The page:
It should not surprise any of us that one of the first places our minds go when we are at this place of "long enough" is this idea of God ignoring us. Somehow we equate waiting, or even what we think is the slightest delay in relief, as his "ignoring of us".  The furthest thing is the case, though, for it is totally inconsistent with God's character to "ignore" his children.  He cannot "ignore" issues we create, nor those we face because others have created them for us. He can be silent for a period, and this is probably where we get the impression he is "ignoring us".  Silence is not ignorance - it is simply God waiting to speak!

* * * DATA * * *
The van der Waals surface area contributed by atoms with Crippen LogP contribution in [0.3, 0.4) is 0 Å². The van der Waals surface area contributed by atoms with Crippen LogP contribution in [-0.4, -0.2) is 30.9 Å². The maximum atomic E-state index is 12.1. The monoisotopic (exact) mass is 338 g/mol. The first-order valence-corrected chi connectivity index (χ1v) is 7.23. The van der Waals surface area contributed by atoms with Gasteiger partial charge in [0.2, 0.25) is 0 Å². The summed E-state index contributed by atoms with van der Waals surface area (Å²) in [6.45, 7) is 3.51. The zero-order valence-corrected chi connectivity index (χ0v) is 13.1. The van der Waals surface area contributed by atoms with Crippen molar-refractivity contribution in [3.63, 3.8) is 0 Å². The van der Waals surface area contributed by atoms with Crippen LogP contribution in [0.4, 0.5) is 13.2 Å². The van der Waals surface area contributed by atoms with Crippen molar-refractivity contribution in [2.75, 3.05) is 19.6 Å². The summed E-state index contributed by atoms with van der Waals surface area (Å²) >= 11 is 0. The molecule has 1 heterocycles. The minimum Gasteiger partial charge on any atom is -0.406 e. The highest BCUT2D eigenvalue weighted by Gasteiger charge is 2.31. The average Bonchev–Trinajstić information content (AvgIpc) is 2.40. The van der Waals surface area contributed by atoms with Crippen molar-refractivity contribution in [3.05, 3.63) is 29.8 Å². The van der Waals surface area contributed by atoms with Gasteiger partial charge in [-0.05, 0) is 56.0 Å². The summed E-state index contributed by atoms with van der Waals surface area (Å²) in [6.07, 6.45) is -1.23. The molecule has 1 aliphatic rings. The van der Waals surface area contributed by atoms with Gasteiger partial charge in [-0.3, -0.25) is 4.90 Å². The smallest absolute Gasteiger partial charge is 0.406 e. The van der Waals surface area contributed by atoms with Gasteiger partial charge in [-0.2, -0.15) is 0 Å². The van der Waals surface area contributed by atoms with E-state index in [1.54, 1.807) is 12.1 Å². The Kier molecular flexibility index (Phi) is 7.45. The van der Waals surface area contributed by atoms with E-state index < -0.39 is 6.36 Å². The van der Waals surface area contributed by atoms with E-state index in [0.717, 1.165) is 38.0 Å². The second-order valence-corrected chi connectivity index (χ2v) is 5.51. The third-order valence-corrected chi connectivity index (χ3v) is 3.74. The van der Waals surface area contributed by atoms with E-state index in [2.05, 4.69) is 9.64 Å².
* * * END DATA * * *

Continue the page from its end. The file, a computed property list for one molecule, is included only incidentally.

How do you know if you have reached your "long enough" point?  Since this is not the same for each of us and is as varied as the issues we face, there is not a cut and dry answer to this question.  There are "hints" we might be at that point, though.  One such hint is the tendency to "feel" like we are "talking to the hand" when it comes to our times of conversation with God.  If you are not familiar with that saying it means we think God has erected some barrier to our being heard - we are talking to his hand - totally missing his ear and definitely not affecting his heart!  Again, this is the furthest thing from his character, because God's intensity of love for his creation could never allow him to turn a deaf ear or be unmoved in his heart by their need.